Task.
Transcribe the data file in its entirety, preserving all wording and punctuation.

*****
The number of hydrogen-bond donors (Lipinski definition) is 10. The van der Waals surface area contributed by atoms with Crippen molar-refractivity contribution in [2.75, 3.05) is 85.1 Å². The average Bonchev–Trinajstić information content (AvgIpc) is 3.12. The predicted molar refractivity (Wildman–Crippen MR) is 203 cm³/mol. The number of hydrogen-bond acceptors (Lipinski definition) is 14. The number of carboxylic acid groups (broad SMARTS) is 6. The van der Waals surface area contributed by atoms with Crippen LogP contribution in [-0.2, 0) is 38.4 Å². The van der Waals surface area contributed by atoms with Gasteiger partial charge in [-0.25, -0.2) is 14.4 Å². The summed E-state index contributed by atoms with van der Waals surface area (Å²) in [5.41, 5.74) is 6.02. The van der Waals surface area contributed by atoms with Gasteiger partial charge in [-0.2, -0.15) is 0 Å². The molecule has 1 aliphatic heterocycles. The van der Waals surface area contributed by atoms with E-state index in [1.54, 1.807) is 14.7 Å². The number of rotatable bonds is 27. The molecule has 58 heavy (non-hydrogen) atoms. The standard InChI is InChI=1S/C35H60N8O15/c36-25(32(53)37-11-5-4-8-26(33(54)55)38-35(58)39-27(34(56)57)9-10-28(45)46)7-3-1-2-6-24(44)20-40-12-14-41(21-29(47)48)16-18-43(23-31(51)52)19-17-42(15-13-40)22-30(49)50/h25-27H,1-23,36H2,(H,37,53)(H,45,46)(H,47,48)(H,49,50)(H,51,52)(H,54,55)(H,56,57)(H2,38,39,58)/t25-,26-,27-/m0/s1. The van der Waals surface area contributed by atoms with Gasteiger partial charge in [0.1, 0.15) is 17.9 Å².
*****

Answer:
The number of hydrogen-bond donors (Lipinski definition) is 10. The van der Waals surface area contributed by atoms with Crippen molar-refractivity contribution in [2.75, 3.05) is 85.1 Å². The average Bonchev–Trinajstić information content (AvgIpc) is 3.12. The predicted molar refractivity (Wildman–Crippen MR) is 203 cm³/mol. The number of hydrogen-bond acceptors (Lipinski definition) is 14. The number of carboxylic acid groups (broad SMARTS) is 6. The van der Waals surface area contributed by atoms with Crippen LogP contribution in [-0.2, 0) is 38.4 Å². The van der Waals surface area contributed by atoms with Gasteiger partial charge in [-0.25, -0.2) is 14.4 Å². The summed E-state index contributed by atoms with van der Waals surface area (Å²) in [5.41, 5.74) is 6.02. The van der Waals surface area contributed by atoms with Gasteiger partial charge in [-0.2, -0.15) is 0 Å². The molecule has 1 aliphatic heterocycles. The van der Waals surface area contributed by atoms with E-state index in [1.54, 1.807) is 14.7 Å². The number of rotatable bonds is 27. The molecule has 58 heavy (non-hydrogen) atoms. The standard InChI is InChI=1S/C35H60N8O15/c36-25(32(53)37-11-5-4-8-26(33(54)55)38-35(58)39-27(34(56)57)9-10-28(45)46)7-3-1-2-6-24(44)20-40-12-14-41(21-29(47)48)16-18-43(23-31(51)52)19-17-42(15-13-40)22-30(49)50/h25-27H,1-23,36H2,(H,37,53)(H,45,46)(H,47,48)(H,49,50)(H,51,52)(H,54,55)(H,56,57)(H2,38,39,58)/t25-,26-,27-/m0/s1. The van der Waals surface area contributed by atoms with Gasteiger partial charge in [0.1, 0.15) is 17.9 Å².